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In a town rich with Italian food, Parma Cucina stands out

Simple, unpretentious, and date-friendly in Hillcrest

Linguini frutti di mare, a regularly offered shellfish pasta special at Parma Cucina Italiana
Linguini frutti di mare, a regularly offered shellfish pasta special at Parma Cucina Italiana

In the greater San Diego area, you could visit three different Italian restaurants every week for a year and still not try them all. More like five a week if you include pizza counters. And that wouldn’t include all the contemporary restaurants and steakhouses that feature pasta menus. It’s enough to make you wonder how we ever have time for Taco Tuesday.

Place

Parma

3850 Fifth Avenue, San Diego

Anyway, that’s my excuse for being late to the party with regard to Parma Cucina Italiana. The charming little Hillcrest restaurant has been busy winning over loyal customers for the better part of a decade, and I’m certain all of them have been recommending it to friends the entire time. Surely, I would have have caught on sooner, had I not been distracted by the annual onslaught of new Italian restaurants that seem to open every year.

As with so many more recent arrivals, native Italians are behind the menu and atmosphere at Parma Cucina, setting a tone both friendly and authentic to northern Italy. I’m inclined to think a lack of hype or pretension has something to do with the cheerful and steadily growing crowd that filled its dining room (and parklet seating) on a recent Saturday evening. But, per usual, credit must be given to the stellar simplicity of the food.

Nearly ten years in Hillcrest (which more recently includes parklet seating).

We began with a salmon carpaccio starter that featured so much fish for $17, I worried it would derail our appetites. Instead, my wife and I both went on to devour our pasta entrees, and follow them up with dessert: one of the more satisfying examples of tiramisu I’ve tried. Even the accompanying espresso shot tasted perfect.

Despite the sort of tried-and-true simplicity we encountered — the menu highlights dishes such as lasagna ($24), pesto with shrimp scampi ($23), and gnocchi with four cheese sauce ($23) — my main course selection did give me a chance to try something for the first time. That would be the stuffed pasta shape, fagottini, made to resemble the sort of candy wrapper with a single twist at the top (usually found with hard candies). Here, the homemade pasta is filled with a mix of ricotta cheese and truffle, covered in a cream sauce featuring more truffle, as well as porcini mushrooms ($25). If you find any dish with a deeper umami profile, please tell me about it.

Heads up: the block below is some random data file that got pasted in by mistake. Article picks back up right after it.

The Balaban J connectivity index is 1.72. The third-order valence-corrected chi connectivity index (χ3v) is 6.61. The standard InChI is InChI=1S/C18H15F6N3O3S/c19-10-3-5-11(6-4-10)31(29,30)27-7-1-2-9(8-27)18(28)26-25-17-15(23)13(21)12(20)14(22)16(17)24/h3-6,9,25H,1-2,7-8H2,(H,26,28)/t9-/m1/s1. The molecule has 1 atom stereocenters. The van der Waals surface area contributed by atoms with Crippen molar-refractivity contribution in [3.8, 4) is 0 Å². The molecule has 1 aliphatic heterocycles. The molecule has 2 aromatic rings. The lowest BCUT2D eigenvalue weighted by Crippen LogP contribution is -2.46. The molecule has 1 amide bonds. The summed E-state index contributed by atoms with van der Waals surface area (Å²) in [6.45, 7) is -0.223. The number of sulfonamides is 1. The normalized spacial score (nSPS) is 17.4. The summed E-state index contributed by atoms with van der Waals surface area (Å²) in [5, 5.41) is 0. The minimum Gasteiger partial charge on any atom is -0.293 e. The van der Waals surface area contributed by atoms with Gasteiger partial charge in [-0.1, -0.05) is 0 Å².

A generous portion of salmon for a carpaccio appetizer

As a husband, I was particularly appreciative for a dish I didn’t try. My wife’s favorite Italian order is linguini frutti di mare, in other words shellfish pasta. I’ve spent the better part of a year taking her around to Italian restaurants, in search of a good one, but it’s mostly led to disappointment — especially considering I get paid to recommend restaurants.

A small, well attended Italian restaurant — one of hundreds in greater San Diego

Finally, here was Parma Cucina, with a regularly offered special, which lays shrimp, mussels, and clams with white wine and tomato sauce, over your choice of linguini or risotto. Not only is it one of the restaurant's more visually stimulating dishes, it earned me bonus points for booking a romantic night out.

Stuffed pasta in the shape of candy in a single-twist wrapper, filled with truffle and ricotta cheese, n a creamy mushroom sauce

That said, when I do it again, it will be on Tuesday. That’s owing to an ongoing special that prices a three-course meal for two at $56. Now that I’m finally acquainted with the pleasant night out offered by Parma Cucina Italiana, I might have to leave Taco Tuesdays to the single folk.